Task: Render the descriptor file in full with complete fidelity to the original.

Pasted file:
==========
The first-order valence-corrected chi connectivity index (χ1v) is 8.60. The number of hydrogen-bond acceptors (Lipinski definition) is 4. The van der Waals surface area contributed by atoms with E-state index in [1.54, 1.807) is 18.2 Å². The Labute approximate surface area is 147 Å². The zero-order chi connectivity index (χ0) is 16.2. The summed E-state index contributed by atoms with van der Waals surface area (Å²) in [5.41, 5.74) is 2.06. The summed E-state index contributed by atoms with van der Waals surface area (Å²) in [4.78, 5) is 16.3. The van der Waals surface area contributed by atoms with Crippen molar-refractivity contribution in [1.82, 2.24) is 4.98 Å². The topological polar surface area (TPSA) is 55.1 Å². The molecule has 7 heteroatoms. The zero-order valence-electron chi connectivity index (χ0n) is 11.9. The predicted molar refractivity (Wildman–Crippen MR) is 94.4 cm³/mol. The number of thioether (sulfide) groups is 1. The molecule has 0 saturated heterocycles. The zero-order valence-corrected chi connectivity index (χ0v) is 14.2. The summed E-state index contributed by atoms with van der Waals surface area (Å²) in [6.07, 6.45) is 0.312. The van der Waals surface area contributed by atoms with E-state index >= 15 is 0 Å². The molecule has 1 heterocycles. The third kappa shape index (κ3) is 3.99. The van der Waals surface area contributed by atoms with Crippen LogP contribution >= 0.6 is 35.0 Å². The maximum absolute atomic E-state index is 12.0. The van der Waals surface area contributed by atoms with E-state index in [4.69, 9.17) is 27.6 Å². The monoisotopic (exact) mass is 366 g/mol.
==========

The first-order valence-corrected chi connectivity index (χ1v) is 8.60. The number of hydrogen-bond acceptors (Lipinski definition) is 4. The van der Waals surface area contributed by atoms with E-state index in [1.54, 1.807) is 18.2 Å². The Labute approximate surface area is 147 Å². The zero-order chi connectivity index (χ0) is 16.2. The summed E-state index contributed by atoms with van der Waals surface area (Å²) in [5.41, 5.74) is 2.06. The summed E-state index contributed by atoms with van der Waals surface area (Å²) in [4.78, 5) is 16.3. The van der Waals surface area contributed by atoms with Crippen molar-refractivity contribution in [1.82, 2.24) is 4.98 Å². The topological polar surface area (TPSA) is 55.1 Å². The molecule has 7 heteroatoms. The zero-order valence-electron chi connectivity index (χ0n) is 11.9. The predicted molar refractivity (Wildman–Crippen MR) is 94.4 cm³/mol. The number of thioether (sulfide) groups is 1. The molecule has 0 saturated heterocycles. The zero-order valence-corrected chi connectivity index (χ0v) is 14.2. The summed E-state index contributed by atoms with van der Waals surface area (Å²) in [6.07, 6.45) is 0.312. The van der Waals surface area contributed by atoms with E-state index >= 15 is 0 Å². The molecule has 1 heterocycles. The third kappa shape index (κ3) is 3.99. The van der Waals surface area contributed by atoms with Crippen LogP contribution >= 0.6 is 35.0 Å². The maximum absolute atomic E-state index is 12.0. The van der Waals surface area contributed by atoms with E-state index in [4.69, 9.17) is 27.6 Å². The monoisotopic (exact) mass is 366 g/mol.